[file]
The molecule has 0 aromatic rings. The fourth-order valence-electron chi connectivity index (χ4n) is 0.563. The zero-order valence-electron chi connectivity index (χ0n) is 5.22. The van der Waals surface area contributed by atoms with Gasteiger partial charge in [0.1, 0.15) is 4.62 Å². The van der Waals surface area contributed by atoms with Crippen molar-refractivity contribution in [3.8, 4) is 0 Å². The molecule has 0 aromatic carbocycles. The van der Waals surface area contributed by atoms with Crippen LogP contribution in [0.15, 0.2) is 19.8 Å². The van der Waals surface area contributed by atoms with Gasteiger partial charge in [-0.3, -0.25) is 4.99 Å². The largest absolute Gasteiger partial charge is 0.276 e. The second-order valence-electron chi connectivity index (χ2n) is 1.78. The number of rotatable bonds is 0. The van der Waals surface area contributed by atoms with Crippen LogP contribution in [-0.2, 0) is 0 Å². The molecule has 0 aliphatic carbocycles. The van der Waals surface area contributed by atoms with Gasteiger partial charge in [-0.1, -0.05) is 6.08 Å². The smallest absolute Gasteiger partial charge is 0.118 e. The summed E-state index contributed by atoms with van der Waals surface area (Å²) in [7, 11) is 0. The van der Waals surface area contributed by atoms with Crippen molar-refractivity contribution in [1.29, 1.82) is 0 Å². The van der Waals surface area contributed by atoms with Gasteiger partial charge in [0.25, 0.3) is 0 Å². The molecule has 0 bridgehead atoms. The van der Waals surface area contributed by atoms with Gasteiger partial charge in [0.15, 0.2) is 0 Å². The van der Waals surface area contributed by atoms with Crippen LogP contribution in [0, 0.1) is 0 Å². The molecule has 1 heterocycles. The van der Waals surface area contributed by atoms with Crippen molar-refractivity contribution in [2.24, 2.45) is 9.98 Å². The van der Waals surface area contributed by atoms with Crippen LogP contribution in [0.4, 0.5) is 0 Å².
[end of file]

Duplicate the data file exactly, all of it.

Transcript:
The molecule has 0 aromatic rings. The fourth-order valence-electron chi connectivity index (χ4n) is 0.563. The zero-order valence-electron chi connectivity index (χ0n) is 5.22. The van der Waals surface area contributed by atoms with Gasteiger partial charge in [0.1, 0.15) is 4.62 Å². The van der Waals surface area contributed by atoms with Crippen molar-refractivity contribution in [3.8, 4) is 0 Å². The molecule has 0 aromatic carbocycles. The van der Waals surface area contributed by atoms with Crippen LogP contribution in [0.15, 0.2) is 19.8 Å². The van der Waals surface area contributed by atoms with Gasteiger partial charge in [-0.3, -0.25) is 4.99 Å². The largest absolute Gasteiger partial charge is 0.276 e. The second-order valence-electron chi connectivity index (χ2n) is 1.78. The number of rotatable bonds is 0. The van der Waals surface area contributed by atoms with Crippen LogP contribution in [-0.2, 0) is 0 Å². The molecule has 0 aliphatic carbocycles. The van der Waals surface area contributed by atoms with Gasteiger partial charge in [-0.1, -0.05) is 6.08 Å². The smallest absolute Gasteiger partial charge is 0.118 e. The summed E-state index contributed by atoms with van der Waals surface area (Å²) in [7, 11) is 0. The van der Waals surface area contributed by atoms with Crippen molar-refractivity contribution in [1.29, 1.82) is 0 Å². The van der Waals surface area contributed by atoms with Gasteiger partial charge in [0.25, 0.3) is 0 Å². The molecule has 0 bridgehead atoms. The van der Waals surface area contributed by atoms with Gasteiger partial charge in [0.15, 0.2) is 0 Å². The van der Waals surface area contributed by atoms with Crippen LogP contribution in [0, 0.1) is 0 Å². The molecule has 1 heterocycles. The van der Waals surface area contributed by atoms with Crippen molar-refractivity contribution in [2.24, 2.45) is 9.98 Å². The van der Waals surface area contributed by atoms with Crippen LogP contribution in [0.4, 0.5) is 0 Å².